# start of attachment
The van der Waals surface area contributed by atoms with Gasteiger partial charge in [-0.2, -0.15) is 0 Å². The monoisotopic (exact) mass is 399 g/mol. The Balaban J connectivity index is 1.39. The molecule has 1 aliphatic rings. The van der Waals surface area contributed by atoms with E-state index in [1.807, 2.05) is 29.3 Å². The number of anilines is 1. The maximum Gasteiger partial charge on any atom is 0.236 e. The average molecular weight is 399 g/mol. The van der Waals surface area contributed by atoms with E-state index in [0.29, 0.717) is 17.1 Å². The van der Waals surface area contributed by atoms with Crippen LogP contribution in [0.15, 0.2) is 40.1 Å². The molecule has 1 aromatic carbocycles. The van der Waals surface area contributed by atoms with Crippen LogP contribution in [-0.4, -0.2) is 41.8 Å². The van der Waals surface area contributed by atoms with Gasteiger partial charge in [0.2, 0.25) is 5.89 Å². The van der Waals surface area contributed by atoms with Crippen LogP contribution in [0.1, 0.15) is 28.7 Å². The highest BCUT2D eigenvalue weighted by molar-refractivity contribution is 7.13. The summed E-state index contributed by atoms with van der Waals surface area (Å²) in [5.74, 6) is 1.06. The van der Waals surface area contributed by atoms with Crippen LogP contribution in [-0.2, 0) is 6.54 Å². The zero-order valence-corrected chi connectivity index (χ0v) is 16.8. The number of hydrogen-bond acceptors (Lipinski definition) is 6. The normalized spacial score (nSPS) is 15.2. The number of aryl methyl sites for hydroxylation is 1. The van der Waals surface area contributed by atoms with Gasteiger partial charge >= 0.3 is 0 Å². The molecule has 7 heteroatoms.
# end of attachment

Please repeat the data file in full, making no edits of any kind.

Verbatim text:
The van der Waals surface area contributed by atoms with Gasteiger partial charge in [-0.2, -0.15) is 0 Å². The monoisotopic (exact) mass is 399 g/mol. The Balaban J connectivity index is 1.39. The molecule has 1 aliphatic rings. The van der Waals surface area contributed by atoms with E-state index in [1.807, 2.05) is 29.3 Å². The number of anilines is 1. The maximum Gasteiger partial charge on any atom is 0.236 e. The average molecular weight is 399 g/mol. The van der Waals surface area contributed by atoms with E-state index in [0.29, 0.717) is 17.1 Å². The van der Waals surface area contributed by atoms with Crippen LogP contribution in [0.15, 0.2) is 40.1 Å². The molecule has 1 aromatic carbocycles. The van der Waals surface area contributed by atoms with Crippen LogP contribution in [-0.4, -0.2) is 41.8 Å². The van der Waals surface area contributed by atoms with Gasteiger partial charge in [0.2, 0.25) is 5.89 Å². The van der Waals surface area contributed by atoms with Crippen LogP contribution in [0.1, 0.15) is 28.7 Å². The highest BCUT2D eigenvalue weighted by molar-refractivity contribution is 7.13. The summed E-state index contributed by atoms with van der Waals surface area (Å²) in [5.74, 6) is 1.06. The van der Waals surface area contributed by atoms with Crippen LogP contribution in [-0.2, 0) is 6.54 Å². The zero-order valence-corrected chi connectivity index (χ0v) is 16.8. The number of hydrogen-bond acceptors (Lipinski definition) is 6. The normalized spacial score (nSPS) is 15.2. The number of aryl methyl sites for hydroxylation is 1. The van der Waals surface area contributed by atoms with Gasteiger partial charge >= 0.3 is 0 Å². The molecule has 7 heteroatoms.